1837: Sarah Van de Bogart to Joseph Van de Bogart

This letter was written by Sarah Van de Bogart (1820-1870). She wrote the letter from Allegan, Michigan — a small village established in the 1830s in a promising location on the Kalamazoo River 20 miles from Lake Michigan. I wasn’t certain if the date was 1837 or 1839 but I’m convinced it was the former from the content of the letter as the Panic of 1837 paralyzed the growth of the village for several years.I don’t believe Sarah ever married and eventually returned to Alexander, Genesee County, New York where she lived out her days.

Sarah wrote the letter to her Uncle Joseph Van de Bogart (1787-1865) and his wife, Lois Knapp. Sarah mentions her cousins, Isaac K. Van de Bogart (b. 1817) and Francis “Frank” C. Van de Bogart (b. 1819) in the letter.

Stampless Letter

Stampless Letter

Addressed to Mr. Joseph Van de Bogart, Esqr., Batavia, Genesee County, New York

Allegan [Allegan County, Michigan]
March 25, 1837

Dear Unckle,

Your very welcome letter came to hand a few days since after being detained a long time on the way. we feel very sorry to hear of your misfortune, but we are very glad you have got along as well as you have. I am happy to say to you that we are all enjoying perfectly good health. I had a letter from father yesterday. They were all well and apparently in good spirits. Henry thinks he shall be here in June or September. If the business should be dull in Rochester, he will come in June. Father thinks he shall be here this summer, but I hardly think he will. but if Isaac is to leave him this spring, what will he do, for you know he is father’s right hand man in all things. I was in hopes we should see Isaac here sometime but father tells me he thinks of going to Alexander to establish business. I had a letter from him and Betsy not long since.

Unckle, you appear to be rather surprised or suspicious of me because I have made up my mind to stay here a while longer & it is rather strange, but such is the nature of the human mind — subject to changes and I had almost said it whiffles like the passing wind. But Sir, you rather insinuated something about an object arresting my attention. Not so. I know it is the general opinion that a young lady cannot live in Michigan without being a subject to matrimonial laws. It may be in some parts of this state, but it is not the case here. But you may know and rest assured as I believe I have told you that should the right one make his appearance — even should he dart out of the wilderness clad in wolf skins — I am ready to join hands and go into partnership. But sir, I am not sure I even ever saw him. But should I find him, you shall know all about it as soon as mail can carry a letter. No more on this subject.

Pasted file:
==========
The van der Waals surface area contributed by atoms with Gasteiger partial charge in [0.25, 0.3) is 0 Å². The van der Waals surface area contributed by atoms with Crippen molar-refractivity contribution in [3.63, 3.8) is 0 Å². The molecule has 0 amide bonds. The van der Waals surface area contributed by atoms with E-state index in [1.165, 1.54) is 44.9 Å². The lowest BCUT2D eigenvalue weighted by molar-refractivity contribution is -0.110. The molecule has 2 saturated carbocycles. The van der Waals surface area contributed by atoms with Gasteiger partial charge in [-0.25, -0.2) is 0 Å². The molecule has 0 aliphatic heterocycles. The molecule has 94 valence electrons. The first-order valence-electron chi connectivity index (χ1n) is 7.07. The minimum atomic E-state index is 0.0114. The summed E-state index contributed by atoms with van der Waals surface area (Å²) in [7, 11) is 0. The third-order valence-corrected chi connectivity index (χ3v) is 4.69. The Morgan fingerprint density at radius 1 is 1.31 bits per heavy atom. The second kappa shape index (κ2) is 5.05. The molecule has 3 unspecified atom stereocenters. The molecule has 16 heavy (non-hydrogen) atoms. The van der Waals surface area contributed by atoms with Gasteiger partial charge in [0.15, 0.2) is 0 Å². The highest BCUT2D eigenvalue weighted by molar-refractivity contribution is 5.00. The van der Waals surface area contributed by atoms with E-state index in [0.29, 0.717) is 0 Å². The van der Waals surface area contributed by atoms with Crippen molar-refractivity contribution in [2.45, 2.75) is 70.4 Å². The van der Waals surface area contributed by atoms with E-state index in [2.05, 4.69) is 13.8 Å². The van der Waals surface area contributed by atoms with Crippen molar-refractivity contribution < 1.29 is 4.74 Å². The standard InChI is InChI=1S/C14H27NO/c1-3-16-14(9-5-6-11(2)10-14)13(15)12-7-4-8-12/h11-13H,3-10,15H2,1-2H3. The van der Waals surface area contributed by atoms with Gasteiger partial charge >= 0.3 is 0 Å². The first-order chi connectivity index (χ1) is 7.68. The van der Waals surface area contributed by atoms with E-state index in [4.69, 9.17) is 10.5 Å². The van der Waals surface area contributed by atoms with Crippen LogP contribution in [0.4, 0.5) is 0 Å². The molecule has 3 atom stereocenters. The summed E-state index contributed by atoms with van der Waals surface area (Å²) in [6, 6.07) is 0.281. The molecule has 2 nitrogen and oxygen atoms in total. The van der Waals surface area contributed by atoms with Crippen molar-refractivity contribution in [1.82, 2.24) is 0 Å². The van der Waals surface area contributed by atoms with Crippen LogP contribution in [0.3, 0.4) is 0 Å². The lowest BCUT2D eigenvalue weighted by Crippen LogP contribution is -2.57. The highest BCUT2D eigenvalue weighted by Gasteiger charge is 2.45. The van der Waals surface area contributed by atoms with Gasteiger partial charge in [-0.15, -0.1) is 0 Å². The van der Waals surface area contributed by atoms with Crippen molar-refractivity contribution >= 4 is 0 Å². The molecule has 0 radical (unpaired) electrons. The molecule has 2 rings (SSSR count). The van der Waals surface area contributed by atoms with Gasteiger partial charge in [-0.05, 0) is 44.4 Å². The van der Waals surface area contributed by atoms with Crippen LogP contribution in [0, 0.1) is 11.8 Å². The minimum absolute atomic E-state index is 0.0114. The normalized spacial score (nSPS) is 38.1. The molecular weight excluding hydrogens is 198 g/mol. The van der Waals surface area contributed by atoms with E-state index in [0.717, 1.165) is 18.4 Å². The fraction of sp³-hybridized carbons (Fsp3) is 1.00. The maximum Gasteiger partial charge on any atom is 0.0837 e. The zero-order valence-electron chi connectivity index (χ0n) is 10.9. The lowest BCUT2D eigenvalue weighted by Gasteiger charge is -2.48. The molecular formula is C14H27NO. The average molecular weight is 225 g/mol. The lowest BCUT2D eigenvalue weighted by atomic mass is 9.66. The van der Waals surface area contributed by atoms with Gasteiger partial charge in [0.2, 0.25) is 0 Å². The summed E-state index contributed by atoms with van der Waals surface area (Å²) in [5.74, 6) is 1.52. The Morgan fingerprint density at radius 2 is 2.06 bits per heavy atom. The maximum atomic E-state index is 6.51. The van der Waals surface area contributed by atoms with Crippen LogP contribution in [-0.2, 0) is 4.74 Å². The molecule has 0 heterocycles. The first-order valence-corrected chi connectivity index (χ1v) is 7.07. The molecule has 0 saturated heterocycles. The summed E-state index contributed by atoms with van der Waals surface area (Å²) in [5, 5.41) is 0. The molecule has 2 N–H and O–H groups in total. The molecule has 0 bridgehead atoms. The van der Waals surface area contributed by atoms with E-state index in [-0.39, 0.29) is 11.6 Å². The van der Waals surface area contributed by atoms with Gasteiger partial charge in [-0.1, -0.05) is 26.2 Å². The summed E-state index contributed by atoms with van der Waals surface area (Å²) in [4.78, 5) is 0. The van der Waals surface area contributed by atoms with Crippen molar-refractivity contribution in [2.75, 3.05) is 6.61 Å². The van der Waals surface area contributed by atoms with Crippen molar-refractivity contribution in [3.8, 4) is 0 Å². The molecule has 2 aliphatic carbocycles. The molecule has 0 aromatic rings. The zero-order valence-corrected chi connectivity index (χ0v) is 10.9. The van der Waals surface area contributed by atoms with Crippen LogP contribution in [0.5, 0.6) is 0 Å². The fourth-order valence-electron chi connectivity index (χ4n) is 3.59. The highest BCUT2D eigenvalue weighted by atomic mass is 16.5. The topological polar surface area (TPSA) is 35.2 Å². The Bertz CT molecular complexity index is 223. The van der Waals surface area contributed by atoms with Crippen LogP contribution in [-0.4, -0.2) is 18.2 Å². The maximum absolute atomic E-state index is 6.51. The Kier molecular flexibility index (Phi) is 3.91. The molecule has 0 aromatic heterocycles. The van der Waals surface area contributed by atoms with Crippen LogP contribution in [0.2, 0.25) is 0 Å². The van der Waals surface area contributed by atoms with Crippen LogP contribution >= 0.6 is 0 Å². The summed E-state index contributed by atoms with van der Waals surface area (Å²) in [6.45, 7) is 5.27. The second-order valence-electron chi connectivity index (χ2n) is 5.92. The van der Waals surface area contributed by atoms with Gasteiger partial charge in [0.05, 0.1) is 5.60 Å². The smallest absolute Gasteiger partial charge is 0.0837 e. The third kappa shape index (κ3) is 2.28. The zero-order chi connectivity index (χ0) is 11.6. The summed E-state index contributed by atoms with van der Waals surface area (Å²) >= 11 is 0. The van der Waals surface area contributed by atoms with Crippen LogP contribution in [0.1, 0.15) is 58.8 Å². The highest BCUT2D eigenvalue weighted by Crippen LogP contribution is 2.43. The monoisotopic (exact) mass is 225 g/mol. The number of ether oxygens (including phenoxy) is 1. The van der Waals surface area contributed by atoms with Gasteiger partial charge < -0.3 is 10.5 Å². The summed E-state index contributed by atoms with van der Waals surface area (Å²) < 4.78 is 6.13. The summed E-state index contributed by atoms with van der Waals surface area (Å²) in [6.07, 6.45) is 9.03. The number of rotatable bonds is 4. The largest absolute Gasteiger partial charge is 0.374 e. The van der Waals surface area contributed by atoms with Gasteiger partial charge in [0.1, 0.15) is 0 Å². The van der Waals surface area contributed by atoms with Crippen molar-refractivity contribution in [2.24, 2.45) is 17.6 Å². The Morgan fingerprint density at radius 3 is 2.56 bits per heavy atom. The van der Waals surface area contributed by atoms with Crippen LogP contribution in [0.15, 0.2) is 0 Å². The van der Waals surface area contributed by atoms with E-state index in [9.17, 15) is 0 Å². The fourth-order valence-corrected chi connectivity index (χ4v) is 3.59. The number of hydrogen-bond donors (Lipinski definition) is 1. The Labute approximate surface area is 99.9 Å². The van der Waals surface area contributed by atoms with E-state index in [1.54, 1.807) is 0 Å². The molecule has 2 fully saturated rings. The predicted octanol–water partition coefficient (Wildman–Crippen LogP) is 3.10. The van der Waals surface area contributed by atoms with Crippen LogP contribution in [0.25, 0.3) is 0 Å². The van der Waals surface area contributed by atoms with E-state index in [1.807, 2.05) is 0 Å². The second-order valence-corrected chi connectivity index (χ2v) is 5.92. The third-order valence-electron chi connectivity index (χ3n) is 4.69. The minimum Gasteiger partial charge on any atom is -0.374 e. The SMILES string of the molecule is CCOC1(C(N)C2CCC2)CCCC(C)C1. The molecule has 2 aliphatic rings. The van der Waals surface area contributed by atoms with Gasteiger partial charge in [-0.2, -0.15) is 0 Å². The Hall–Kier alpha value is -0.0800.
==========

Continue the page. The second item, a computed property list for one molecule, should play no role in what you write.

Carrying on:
Concerning the business in this place, we think it is improving. Our money is good — what we have. The wild cat ¹ is entirely disappeared. Our grist mill will be in operation the first of April. There has been another thousand bushels of wheat brought in waiting to be ground. Our Steam Boat ² is all done but putting in the engine. It is a very fine boat. It is to take out a load of ladies on a pleasure ride the first trips. Mr. [Benjamin] Atkins ³ has been to work on it the most of the winter. He finished last Saturday. He is now going to work on his own house and a hand with him. He thinks we shall get into the house by the middle of May. There has been a very great quantity of maple sugar made near this place this Spring. It is selling for 12 dollars per hundred — the finest I ever saw. Provisions are quite plenty and cheaper than they have been. Our Rail Road is to go in forthwith. Then we shall see the Paddys flock in here like wild geese.

William commenced on his job yesterday in company with Mr. Bassett. They have gone to keeping house as regular as a new married couple. They have as fine a yoke of cattle as there is in Michigan. They gave one hundred and twenty dollars for them. They got a bunch of pork for 20 dollars first best, a barrel [of] flour for 8 dollars, and tin coffee, sugar, butter — don’t you think they will live fine? I do.

Now, concerning Frances. Mr. Atkins saw Mr. Wilson since your letter came to hand. He says he will give him the lot of land as he said before and as to the other hand that he spoke of, Mr. Wilson does not know whether he wants him or not, but he says he can get a plenty of work and good wages 20 dollars per month and boarded. There is to be a great deal of land cleaned up this summer. Concerning the money Mr. Atkins send you, it is perfectly good here but whether it will go in [New] York State, we do not know. Mr. Atkins has tried to get eastern money to lend but cannot. It will go as well as specie in Detroit. There is a Mr. [Milo] Winslow — a painter in Batavia — that left here last fall that is to be here the last of april to attend court. Mr. Atkins did think of waiting and send by him, but finally thought Frances would want to make his calculations about coming before that time if he came at all. Justin Ely has returned about a week since. You can now act as you think best about Frances’ coming. No more on this subject.